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Brexit's torturous journey continues

THE bewildering Brexit process reaches another milestone today as the UK continues its torturous journey to leave the European Union.

Leaders of the 27 countries who are remaining in the EU will meet in Brussels to consider the British government's request to extend the deadline for its departure.

In keeping with the character of negotiations which many observers have already concluded are going round in circles, we have, of course, been here before.

Britain was originally due to leave the EU on March 29 - a date chosen by the UK government itself when prime minister Theresa May started the two-year clock on Article 50, the legal mechanism under which a member state can negotiate its withdrawal from EU membership.

Mrs May's failure, by historic margins, to persuade MPs to back the Withdrawal Agreement she spent those two years working on meant that in order to avoid a 'no deal' exit, she had to ask the EU27 to grant an Article 50 extension.

This duly followed. On the basis of commitments from Mrs May that she would be able to gain Parliament's support for the Withdrawal Agreement, the EU agreed to stretch the deadline to April 12 - this Friday.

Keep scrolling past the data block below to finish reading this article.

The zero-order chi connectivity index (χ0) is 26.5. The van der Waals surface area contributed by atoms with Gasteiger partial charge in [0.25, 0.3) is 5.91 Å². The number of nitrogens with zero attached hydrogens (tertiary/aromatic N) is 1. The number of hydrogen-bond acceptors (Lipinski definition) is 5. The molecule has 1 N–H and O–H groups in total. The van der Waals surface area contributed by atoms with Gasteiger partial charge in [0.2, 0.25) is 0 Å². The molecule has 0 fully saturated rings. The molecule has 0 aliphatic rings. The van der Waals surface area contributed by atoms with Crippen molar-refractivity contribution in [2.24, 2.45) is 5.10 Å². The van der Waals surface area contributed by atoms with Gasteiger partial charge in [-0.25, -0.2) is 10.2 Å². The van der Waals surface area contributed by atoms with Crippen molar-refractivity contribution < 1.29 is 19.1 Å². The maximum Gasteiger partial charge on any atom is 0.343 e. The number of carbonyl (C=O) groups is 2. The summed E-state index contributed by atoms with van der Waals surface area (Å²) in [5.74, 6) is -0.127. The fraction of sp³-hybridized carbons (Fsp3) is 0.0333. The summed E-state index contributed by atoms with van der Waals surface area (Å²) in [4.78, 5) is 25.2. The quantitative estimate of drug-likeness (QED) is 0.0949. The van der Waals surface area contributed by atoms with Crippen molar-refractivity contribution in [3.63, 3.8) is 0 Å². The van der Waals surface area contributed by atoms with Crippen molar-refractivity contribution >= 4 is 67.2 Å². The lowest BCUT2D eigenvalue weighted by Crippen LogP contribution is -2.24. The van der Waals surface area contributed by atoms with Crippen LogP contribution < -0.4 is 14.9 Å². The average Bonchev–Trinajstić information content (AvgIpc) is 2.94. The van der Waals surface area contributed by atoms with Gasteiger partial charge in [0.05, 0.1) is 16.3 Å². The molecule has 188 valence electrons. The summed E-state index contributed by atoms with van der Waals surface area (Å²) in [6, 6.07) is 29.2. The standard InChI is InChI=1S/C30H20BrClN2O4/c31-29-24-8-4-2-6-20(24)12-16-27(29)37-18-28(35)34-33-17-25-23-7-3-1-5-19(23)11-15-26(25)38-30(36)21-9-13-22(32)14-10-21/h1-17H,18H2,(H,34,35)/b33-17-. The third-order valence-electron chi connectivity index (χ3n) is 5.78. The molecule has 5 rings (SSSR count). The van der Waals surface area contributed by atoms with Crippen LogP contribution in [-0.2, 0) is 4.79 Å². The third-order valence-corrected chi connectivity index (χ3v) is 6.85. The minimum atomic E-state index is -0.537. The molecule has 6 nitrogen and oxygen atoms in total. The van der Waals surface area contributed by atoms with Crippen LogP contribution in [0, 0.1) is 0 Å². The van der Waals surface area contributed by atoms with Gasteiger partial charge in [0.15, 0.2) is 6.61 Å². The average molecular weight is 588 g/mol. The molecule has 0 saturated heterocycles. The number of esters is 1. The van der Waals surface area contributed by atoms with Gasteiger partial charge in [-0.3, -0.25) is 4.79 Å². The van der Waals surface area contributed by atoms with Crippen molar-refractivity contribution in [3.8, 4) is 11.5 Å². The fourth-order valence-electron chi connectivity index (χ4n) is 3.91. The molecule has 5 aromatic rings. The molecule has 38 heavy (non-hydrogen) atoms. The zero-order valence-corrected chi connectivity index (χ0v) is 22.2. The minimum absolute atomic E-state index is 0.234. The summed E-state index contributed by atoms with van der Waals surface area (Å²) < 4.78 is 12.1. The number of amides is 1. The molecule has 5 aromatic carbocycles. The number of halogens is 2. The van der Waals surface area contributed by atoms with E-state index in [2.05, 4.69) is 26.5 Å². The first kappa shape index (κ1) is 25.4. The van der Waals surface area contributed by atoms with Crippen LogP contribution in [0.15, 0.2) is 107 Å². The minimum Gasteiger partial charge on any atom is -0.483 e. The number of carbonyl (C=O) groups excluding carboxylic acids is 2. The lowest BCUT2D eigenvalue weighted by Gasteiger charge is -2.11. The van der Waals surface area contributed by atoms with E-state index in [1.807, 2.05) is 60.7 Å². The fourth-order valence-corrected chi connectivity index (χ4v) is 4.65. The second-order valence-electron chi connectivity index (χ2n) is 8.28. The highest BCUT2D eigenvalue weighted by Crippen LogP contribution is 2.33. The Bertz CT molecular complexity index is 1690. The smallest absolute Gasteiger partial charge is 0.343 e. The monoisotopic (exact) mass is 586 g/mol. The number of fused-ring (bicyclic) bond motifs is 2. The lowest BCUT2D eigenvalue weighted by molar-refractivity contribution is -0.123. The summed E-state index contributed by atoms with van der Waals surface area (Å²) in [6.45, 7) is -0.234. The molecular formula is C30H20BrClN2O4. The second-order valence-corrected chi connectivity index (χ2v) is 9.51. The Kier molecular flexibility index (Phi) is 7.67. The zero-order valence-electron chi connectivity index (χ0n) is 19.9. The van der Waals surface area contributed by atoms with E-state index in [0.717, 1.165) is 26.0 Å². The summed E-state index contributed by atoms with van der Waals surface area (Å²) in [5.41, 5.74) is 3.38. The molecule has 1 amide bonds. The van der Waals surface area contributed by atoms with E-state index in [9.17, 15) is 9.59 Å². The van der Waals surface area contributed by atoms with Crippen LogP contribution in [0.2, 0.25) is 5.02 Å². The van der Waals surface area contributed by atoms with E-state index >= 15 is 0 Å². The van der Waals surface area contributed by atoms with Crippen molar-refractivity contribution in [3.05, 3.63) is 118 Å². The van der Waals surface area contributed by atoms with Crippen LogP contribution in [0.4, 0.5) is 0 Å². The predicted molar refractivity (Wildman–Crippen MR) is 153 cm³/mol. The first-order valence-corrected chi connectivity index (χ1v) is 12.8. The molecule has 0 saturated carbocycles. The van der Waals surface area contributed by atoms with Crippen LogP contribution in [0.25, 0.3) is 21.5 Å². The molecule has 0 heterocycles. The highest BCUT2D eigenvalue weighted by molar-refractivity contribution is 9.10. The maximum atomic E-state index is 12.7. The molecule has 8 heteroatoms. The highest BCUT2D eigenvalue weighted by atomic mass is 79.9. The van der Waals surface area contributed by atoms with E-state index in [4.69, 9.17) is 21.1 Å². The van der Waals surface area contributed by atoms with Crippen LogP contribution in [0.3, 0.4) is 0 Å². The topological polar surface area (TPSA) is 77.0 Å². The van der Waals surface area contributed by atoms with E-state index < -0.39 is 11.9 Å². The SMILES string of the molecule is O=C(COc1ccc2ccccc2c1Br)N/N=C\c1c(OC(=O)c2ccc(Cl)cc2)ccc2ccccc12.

Mrs May's fortunes, however, have not improved.

She has now failed on three separate, and increasingly desperate, occasions to get her proposals through the House of Commons.

MPs, meanwhile, have embarked on an unprecedented series of 'indicative votes', with back-benchers taking over control of Parliament's business from the government.

This has failed to establish a consensus or single course of action, beyond the success of a bill promoted by Labour backbencher Yvette Cooper.

Its effect is to place a legal requirement on Mrs May to seek an extension to Article 50 to prevent a no deal.

Given that Mrs May was faced with little alternative other than to seek a new Brexit deadline, it is difficult to see how the Cooper bill has forced the government to radically alter its approach.

Opening up talks with the Labour party was a change of tack from the government, but the apparently lacklustre and vague nature of these discussions is puzzling.

Mrs May is now hoping that EU leaders will agree to stretch the deadline to June 30.

She met with Angela Merkel, the German Chancellor, and Emmanuel Macron, the French President, yesterday to persuade them to back her request.

The suggestions last night were that the EU27 is open to granting the extension, but only if she is able to persuade them that she has a credible, workable plan to finally get the Withdrawal Agreement supported by Parliament.

Amid the uncertainties of what might happen in Brussels today, the only certainty is that the Brexit journey has a long way to run.

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